coming, which is awesome.
I like this one, not because it's from New
Hampshire, like I am.
But I'm going to be totally shameless and say it's because
it's from New Hampshire.
And the question's from Section311,
whoever that is, welcome.
And it's, do technical interviewers often test
candidate for specific technical knowledge, or
general technical problem solving skills, or for grace
under pressure when tackling problem [INAUDIBLE]
or is it of all of these?
Rachel, you have a big smile and smirk .
RACHEL: It's quite the comprehensive question.
I think it's a little bit of all of those.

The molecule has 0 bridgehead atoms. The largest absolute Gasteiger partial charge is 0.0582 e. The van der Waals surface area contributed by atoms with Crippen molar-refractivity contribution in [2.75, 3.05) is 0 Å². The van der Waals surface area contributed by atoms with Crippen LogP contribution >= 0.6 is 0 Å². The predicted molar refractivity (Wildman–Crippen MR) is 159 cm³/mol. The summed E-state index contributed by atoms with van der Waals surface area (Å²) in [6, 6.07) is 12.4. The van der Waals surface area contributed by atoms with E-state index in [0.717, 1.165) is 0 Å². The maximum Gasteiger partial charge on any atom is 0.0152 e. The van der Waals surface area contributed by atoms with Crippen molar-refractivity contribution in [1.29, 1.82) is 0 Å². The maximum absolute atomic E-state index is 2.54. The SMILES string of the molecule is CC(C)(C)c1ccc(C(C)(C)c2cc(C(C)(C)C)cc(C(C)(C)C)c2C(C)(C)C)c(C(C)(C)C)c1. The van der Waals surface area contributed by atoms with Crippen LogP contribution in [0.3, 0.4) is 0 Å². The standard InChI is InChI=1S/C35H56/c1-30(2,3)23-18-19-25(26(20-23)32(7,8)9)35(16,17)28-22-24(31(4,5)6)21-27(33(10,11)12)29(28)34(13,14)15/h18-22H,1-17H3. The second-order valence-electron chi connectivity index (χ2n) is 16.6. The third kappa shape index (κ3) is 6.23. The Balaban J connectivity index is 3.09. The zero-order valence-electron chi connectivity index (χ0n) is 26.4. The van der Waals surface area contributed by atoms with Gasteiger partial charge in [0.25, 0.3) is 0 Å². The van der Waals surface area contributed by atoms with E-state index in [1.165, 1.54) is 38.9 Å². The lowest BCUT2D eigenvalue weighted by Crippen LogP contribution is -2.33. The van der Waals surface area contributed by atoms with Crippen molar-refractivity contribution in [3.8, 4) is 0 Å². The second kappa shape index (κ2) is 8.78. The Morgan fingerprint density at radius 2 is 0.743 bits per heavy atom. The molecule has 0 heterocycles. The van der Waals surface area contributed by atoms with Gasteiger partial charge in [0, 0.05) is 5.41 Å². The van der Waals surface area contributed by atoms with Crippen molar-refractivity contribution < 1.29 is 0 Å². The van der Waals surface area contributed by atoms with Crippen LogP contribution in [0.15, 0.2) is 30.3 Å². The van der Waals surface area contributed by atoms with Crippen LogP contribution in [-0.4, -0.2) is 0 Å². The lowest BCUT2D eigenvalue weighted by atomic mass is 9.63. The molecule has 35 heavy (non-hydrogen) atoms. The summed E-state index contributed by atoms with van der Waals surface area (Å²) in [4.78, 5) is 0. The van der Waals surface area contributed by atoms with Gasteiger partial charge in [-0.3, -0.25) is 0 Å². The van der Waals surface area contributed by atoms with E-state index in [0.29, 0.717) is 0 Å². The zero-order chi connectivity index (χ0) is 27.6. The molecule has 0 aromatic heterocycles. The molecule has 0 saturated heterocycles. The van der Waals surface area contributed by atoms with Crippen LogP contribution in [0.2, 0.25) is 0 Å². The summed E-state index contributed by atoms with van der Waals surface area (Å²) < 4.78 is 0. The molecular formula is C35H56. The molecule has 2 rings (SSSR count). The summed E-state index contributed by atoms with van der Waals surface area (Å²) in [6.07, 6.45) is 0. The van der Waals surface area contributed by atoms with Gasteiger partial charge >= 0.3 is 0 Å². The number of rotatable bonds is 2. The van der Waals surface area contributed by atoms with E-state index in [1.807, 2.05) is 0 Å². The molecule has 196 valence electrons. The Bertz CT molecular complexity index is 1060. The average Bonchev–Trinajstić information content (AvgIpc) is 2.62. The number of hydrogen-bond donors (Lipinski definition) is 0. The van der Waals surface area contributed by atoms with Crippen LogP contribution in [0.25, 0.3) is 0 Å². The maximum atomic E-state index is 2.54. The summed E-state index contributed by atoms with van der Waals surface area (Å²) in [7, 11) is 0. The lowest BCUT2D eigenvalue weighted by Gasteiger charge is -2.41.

As I mentioned before, we're looking for somebody who's
comfortable answering technical questions .
We're looking for somebody who's got logical thought
process, or at least creative thought processes, that's
going be able to answer questions, to some extent.
I forget what the other ones you listed there were.
JEFF MOORE: Grace under pressure.
That, I would say, is the relaxed part.
That you're not on edge.
JEFF MOORE: I really look at that part of it as my job.
So when I'm meeting a candidate, I'm going to get
you comfortable.
I'm going to get you in a place where you're ready to
roll when Eddie and Rachel come in and start talking
about crazy algorithms.
So I'm going to ask if you'd like a drink.
If you need to take a biology break.
Whatever it is you need to get relaxed, get settled down, and
then be ready to roll.
So I really look at, part of this is my job, is to set the
emotional state.
So that you guys can always have a really good technical